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Mid-Michigan Insurance Sector Powers State Economy

Saturday, June 1, 2019  
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Industry Estimates 40 Percent Loss of Workforce by 2028 as Insurance Professionals Begin to Retire

Mid-Michigan employs nearly 17,000 employees in the insurance sector, making a significant impact on the employment opportunities in state’s epicenter, but the economic impact the industry has on Michigan as a whole is even greater. The mid-Michigan insurance sector contributes more than $5.5 million dollars to Michigan’s economy and more than $1.1 million in labor income each year.

Lansing is known as the Insurance Capital of Michigan and is home to six of the nation’s top insurance companies including Farm Bureau Insurance of Michigan, Accident Fund Insurance, Jackson National, Michigan Millers, Delta Dental of Michigan and Auto-Owners Insurance.

These businesses, along with hundreds of additional agencies, independent agents and insurance workers at companies outside of the field, make up 20 percent of all insurance jobs in the state.

“We are proud to have such a strong insurance presence throughout our region,” said Tim Daman, LRCC president and CEO. “The work they do bolsters our local and state economy, while providing a wide range of jobs, including opportunities that many people don’t realize are even an option within the industry.”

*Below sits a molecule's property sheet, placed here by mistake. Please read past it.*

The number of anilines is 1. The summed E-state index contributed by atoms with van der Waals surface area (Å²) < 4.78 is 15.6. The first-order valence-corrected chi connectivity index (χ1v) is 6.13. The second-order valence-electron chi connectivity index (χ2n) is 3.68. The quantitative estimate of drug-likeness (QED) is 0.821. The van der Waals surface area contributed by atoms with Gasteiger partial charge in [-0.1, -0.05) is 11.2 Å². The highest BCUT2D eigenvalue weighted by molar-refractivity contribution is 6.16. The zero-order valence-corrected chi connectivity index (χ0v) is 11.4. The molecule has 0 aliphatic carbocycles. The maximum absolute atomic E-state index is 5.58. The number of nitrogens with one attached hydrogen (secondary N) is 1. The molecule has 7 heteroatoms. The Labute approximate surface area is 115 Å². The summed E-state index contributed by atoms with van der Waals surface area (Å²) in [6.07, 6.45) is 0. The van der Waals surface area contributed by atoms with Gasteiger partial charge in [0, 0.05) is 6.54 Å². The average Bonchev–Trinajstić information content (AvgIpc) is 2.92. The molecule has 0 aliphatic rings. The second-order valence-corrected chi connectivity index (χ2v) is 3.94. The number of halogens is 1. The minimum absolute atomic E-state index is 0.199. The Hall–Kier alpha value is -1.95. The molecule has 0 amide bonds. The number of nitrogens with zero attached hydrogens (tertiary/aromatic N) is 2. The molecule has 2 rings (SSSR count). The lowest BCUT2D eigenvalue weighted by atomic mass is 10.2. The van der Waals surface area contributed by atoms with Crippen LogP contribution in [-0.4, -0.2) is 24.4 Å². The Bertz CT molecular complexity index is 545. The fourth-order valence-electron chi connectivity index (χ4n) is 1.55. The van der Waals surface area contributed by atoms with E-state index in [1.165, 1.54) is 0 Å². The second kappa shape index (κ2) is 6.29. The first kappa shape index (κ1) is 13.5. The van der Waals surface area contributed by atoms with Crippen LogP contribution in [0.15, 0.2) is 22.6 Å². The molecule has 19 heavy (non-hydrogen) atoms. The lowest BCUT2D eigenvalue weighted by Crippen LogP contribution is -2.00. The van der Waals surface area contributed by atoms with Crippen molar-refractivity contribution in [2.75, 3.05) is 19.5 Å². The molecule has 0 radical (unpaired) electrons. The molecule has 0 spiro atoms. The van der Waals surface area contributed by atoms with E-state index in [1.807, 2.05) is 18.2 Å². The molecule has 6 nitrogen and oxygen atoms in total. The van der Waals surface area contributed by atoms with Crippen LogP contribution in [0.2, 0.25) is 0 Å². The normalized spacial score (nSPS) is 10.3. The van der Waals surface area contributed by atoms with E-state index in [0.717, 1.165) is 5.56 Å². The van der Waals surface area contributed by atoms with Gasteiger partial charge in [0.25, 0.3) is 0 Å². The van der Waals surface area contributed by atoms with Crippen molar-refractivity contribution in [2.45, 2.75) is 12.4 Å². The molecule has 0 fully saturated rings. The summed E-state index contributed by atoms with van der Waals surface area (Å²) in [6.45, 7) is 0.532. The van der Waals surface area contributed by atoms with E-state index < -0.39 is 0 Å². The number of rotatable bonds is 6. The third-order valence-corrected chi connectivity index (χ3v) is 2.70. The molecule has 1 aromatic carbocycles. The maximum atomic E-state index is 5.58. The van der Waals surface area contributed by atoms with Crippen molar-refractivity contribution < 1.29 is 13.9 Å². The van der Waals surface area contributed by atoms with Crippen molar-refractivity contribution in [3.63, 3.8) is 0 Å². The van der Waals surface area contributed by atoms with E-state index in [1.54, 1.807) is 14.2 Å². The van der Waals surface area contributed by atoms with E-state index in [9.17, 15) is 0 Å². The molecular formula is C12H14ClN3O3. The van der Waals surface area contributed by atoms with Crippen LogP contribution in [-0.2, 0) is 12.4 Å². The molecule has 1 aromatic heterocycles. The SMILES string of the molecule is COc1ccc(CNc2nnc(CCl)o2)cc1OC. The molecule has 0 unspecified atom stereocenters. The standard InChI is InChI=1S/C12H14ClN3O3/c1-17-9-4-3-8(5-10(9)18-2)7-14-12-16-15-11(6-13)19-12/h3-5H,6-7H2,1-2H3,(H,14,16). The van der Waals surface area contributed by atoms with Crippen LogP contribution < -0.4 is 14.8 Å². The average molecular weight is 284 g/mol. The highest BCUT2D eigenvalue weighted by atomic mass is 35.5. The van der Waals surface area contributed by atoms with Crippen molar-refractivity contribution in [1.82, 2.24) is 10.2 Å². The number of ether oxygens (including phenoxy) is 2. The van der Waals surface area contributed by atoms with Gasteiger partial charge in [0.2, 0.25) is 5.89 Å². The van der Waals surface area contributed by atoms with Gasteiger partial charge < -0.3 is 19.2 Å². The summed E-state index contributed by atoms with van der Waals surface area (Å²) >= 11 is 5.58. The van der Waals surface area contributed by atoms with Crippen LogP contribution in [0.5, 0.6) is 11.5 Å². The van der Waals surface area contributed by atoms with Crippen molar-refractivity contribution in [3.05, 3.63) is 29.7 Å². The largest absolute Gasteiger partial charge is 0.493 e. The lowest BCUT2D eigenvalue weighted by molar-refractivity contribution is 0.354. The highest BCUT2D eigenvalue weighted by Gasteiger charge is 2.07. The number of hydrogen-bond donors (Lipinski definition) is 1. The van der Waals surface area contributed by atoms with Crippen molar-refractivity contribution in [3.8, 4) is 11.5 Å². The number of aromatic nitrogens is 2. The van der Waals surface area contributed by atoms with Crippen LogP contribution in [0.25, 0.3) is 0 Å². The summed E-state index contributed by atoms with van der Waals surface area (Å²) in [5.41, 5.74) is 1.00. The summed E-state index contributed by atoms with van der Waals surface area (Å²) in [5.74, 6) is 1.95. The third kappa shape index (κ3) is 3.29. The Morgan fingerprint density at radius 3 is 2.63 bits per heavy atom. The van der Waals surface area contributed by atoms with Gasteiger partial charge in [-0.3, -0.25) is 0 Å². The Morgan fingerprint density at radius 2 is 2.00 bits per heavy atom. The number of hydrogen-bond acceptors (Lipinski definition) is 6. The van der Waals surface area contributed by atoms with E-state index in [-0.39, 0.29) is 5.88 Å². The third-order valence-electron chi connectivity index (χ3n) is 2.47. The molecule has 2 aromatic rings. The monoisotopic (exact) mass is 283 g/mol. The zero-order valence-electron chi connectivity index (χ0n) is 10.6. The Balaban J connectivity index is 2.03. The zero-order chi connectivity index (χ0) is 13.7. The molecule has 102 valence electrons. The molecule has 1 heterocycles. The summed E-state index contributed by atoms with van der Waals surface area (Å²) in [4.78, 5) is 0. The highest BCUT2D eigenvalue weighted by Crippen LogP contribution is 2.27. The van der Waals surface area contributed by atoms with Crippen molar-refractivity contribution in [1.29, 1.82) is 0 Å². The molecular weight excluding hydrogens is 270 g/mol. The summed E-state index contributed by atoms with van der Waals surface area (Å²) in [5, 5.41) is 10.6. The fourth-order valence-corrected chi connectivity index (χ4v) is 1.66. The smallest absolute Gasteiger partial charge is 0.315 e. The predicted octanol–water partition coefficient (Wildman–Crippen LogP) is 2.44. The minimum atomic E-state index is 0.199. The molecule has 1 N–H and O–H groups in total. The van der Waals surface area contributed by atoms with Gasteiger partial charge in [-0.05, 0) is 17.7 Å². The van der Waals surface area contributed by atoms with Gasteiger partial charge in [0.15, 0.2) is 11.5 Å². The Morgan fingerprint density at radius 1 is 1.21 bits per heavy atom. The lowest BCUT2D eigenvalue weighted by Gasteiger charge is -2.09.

Some of the high-demand jobs available in the region are accountants and auditors, computer and information systems managers, software developers, communications specialists and customer service representatives. These jobs can pay upwards of $90,000 annually.

Over the past several decades, the industry has grown at an incredible pace, but with the wave of retirement from the Baby Boomer generation, the industry is expected to lose 40 percent of their workforce by 2028.

“Talent attraction and retention is the top issue facing our members,” said Michelle Rahl, LRCC vice president of business development. “With such a large portion of the insurance workforce retiring over the next decade, attracting and retaining talent becomes even more complex. Not only do these businesses have to find skilled workers who are the right fit for their companies, they have to find a large quantity of skilled workers to close the future talent gap.”

The insurance sector makes up 8.3 percent of the region’s gross domestic product and has $2 billion of economic activity, which is 15.4 percent of the state’s overall insurance sector. Without the employees to fill the jobs left vacant by retirements, Michigan’s economy will take a huge hit.

“The talent gap is expanding more and more every day, and if we don’t address the problem now, all of the positive momentum we’ve been working so hard to make could slow down,” said Rahl. “We must continue to work together as a community to promote the Lansing brand in order to attract and retain young talent to the region, so we can continue to connect, grow and thrive for years to come.”

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